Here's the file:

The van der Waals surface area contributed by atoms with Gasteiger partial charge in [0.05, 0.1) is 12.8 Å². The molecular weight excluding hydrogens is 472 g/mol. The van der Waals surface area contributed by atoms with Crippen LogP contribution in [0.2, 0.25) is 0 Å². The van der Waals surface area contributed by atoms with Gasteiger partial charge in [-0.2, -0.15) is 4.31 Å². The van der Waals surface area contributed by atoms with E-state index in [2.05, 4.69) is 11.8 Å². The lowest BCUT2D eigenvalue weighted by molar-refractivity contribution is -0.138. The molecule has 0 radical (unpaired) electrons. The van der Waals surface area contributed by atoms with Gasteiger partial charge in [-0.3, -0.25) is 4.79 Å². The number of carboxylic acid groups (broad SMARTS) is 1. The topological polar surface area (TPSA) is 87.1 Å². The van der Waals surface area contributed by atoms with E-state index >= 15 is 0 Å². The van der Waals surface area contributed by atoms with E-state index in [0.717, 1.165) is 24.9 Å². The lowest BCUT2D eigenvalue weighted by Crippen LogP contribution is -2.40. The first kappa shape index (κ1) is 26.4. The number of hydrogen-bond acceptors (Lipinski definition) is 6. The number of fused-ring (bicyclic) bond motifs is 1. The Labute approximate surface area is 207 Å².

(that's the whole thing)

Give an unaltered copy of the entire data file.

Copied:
The van der Waals surface area contributed by atoms with Gasteiger partial charge in [0.05, 0.1) is 12.8 Å². The molecular weight excluding hydrogens is 472 g/mol. The van der Waals surface area contributed by atoms with Crippen LogP contribution in [0.2, 0.25) is 0 Å². The van der Waals surface area contributed by atoms with Gasteiger partial charge in [-0.2, -0.15) is 4.31 Å². The van der Waals surface area contributed by atoms with E-state index in [2.05, 4.69) is 11.8 Å². The lowest BCUT2D eigenvalue weighted by molar-refractivity contribution is -0.138. The molecule has 0 radical (unpaired) electrons. The van der Waals surface area contributed by atoms with Gasteiger partial charge in [-0.3, -0.25) is 4.79 Å². The number of carboxylic acid groups (broad SMARTS) is 1. The topological polar surface area (TPSA) is 87.1 Å². The van der Waals surface area contributed by atoms with E-state index >= 15 is 0 Å². The van der Waals surface area contributed by atoms with E-state index in [0.717, 1.165) is 24.9 Å². The lowest BCUT2D eigenvalue weighted by Crippen LogP contribution is -2.40. The first kappa shape index (κ1) is 26.4. The number of hydrogen-bond acceptors (Lipinski definition) is 6. The number of fused-ring (bicyclic) bond motifs is 1. The Labute approximate surface area is 207 Å².